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UCSF Neurologist's Mad Cow Discovery Improves Understanding of Degenerative Brain Diseases

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 (Olivier Douliery-Pool/Getty Images)

In 1997, UCSF neurologist Stanley Prusiner won the Nobel Prize for his discovery of infectious proteins called “prions” that cause mad cow disease. That revelation has led to an increased understanding of neurodegenerative diseases such as Alzheimer’s, Parkinson’s and ALS. We talk with Stanley Prusiner about the future of brain disease research and his new book, “Madness and Memory: The Discovery of Prions — A New Biological Principle of Disease.”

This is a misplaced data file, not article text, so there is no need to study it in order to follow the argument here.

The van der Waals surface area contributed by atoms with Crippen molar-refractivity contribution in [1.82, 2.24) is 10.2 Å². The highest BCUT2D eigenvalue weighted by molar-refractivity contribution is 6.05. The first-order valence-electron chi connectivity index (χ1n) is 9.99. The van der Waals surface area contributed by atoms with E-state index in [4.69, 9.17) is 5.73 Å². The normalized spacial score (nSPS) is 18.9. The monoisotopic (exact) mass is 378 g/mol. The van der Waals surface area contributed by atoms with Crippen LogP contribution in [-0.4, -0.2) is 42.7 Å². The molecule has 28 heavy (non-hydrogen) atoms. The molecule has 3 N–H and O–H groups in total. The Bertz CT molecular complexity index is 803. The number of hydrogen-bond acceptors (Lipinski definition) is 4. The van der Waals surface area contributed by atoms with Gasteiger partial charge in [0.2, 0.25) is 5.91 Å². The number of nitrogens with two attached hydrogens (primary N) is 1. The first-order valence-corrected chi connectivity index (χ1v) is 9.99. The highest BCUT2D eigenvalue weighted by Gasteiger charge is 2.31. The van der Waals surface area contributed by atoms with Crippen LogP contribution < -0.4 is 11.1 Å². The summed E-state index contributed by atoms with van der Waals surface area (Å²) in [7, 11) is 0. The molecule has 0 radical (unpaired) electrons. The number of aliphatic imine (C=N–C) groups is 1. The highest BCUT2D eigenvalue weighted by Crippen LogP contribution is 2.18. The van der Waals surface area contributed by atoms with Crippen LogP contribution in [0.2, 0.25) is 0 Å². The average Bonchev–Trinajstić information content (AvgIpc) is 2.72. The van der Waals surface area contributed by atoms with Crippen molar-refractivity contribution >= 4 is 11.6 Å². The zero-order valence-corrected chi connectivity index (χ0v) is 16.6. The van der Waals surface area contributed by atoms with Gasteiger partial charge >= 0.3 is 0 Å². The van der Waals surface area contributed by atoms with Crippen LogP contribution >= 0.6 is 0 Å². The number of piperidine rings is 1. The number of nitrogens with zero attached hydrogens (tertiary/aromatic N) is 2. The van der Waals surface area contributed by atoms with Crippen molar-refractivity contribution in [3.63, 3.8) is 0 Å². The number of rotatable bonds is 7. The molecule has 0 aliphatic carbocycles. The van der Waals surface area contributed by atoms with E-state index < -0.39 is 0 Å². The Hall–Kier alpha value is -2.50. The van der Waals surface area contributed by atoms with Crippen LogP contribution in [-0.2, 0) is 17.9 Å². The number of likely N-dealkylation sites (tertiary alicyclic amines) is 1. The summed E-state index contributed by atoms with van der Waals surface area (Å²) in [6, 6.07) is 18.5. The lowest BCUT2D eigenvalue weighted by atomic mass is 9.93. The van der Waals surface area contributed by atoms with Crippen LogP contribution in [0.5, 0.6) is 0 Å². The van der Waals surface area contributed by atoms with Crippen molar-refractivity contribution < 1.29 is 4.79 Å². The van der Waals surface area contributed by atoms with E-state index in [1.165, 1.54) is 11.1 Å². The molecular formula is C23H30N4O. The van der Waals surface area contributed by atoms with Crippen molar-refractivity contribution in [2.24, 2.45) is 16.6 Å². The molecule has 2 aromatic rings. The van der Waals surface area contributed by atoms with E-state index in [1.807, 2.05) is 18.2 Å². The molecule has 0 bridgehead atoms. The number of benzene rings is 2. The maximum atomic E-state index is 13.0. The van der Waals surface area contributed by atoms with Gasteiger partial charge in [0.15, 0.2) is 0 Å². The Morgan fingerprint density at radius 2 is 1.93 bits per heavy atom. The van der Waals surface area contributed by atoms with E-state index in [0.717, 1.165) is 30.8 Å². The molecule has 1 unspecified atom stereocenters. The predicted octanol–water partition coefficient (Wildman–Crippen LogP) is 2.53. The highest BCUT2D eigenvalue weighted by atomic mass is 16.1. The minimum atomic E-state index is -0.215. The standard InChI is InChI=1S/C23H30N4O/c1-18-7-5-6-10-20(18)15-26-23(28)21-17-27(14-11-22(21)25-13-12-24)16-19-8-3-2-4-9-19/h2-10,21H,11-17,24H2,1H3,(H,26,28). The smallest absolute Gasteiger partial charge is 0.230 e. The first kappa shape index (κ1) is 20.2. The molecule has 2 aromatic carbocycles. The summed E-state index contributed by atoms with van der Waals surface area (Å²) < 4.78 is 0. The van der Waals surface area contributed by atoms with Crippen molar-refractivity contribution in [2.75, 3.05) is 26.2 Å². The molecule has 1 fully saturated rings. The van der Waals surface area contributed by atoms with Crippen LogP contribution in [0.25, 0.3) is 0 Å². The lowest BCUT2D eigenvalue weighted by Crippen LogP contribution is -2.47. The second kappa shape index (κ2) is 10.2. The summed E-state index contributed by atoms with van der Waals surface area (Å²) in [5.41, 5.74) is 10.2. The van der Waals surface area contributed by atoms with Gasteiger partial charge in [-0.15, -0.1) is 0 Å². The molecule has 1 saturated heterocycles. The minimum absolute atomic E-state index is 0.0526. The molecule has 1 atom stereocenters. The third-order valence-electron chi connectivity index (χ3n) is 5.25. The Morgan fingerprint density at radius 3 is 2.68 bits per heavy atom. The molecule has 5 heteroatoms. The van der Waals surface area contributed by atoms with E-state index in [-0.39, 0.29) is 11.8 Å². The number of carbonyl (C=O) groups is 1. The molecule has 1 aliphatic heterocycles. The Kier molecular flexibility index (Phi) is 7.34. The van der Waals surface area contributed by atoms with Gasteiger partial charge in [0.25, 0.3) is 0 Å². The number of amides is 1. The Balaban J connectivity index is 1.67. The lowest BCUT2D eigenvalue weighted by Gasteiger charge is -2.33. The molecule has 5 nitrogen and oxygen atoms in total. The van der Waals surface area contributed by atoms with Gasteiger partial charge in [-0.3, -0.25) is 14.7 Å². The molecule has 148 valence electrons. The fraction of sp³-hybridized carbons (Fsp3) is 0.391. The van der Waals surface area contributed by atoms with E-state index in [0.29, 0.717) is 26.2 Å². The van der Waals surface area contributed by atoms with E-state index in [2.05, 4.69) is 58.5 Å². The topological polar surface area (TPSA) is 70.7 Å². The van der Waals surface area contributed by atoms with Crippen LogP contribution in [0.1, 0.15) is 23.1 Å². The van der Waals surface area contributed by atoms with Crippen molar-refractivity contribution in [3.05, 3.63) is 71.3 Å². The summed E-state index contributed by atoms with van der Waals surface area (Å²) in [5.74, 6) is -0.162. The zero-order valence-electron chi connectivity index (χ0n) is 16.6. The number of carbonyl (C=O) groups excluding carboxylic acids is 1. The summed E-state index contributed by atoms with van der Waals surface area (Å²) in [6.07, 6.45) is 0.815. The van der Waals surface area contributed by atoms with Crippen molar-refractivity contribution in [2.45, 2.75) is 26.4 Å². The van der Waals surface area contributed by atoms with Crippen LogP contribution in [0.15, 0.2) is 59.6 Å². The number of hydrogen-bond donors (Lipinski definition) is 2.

Stanley Prusiner, director of the Institute for Neurodegenerative Diseases and professor of neurology at UCSF; and author of "Madness and Memory: The Discovery of Prions -- A New Biological Principle of Disease"


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